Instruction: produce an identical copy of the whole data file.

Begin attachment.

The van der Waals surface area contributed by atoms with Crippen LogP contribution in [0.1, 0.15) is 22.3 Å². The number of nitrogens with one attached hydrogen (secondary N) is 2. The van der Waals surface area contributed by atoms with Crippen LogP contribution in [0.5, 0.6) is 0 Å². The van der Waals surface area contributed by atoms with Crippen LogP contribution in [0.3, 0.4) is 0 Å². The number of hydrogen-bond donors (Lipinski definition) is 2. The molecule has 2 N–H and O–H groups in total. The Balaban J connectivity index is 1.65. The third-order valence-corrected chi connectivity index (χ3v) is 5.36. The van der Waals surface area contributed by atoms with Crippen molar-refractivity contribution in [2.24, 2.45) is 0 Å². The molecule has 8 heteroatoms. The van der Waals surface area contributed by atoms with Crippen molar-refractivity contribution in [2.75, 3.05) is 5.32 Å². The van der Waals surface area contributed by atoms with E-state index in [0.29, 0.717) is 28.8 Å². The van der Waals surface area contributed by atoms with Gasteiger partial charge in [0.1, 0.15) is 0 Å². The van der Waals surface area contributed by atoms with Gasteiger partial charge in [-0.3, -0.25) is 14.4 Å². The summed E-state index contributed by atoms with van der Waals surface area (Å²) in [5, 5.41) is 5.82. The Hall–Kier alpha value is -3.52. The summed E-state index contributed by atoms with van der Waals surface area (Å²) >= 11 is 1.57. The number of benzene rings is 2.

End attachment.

The van der Waals surface area contributed by atoms with Crippen LogP contribution in [0.1, 0.15) is 22.3 Å². The number of nitrogens with one attached hydrogen (secondary N) is 2. The van der Waals surface area contributed by atoms with Crippen LogP contribution in [0.5, 0.6) is 0 Å². The van der Waals surface area contributed by atoms with Crippen LogP contribution in [0.3, 0.4) is 0 Å². The number of hydrogen-bond donors (Lipinski definition) is 2. The molecule has 2 N–H and O–H groups in total. The Balaban J connectivity index is 1.65. The third-order valence-corrected chi connectivity index (χ3v) is 5.36. The van der Waals surface area contributed by atoms with Crippen molar-refractivity contribution in [2.24, 2.45) is 0 Å². The molecule has 8 heteroatoms. The van der Waals surface area contributed by atoms with Crippen molar-refractivity contribution in [2.75, 3.05) is 5.32 Å². The van der Waals surface area contributed by atoms with E-state index in [0.29, 0.717) is 28.8 Å². The van der Waals surface area contributed by atoms with Gasteiger partial charge in [0.1, 0.15) is 0 Å². The van der Waals surface area contributed by atoms with Gasteiger partial charge in [-0.3, -0.25) is 14.4 Å². The summed E-state index contributed by atoms with van der Waals surface area (Å²) in [5, 5.41) is 5.82. The Hall–Kier alpha value is -3.52. The summed E-state index contributed by atoms with van der Waals surface area (Å²) >= 11 is 1.57. The number of benzene rings is 2.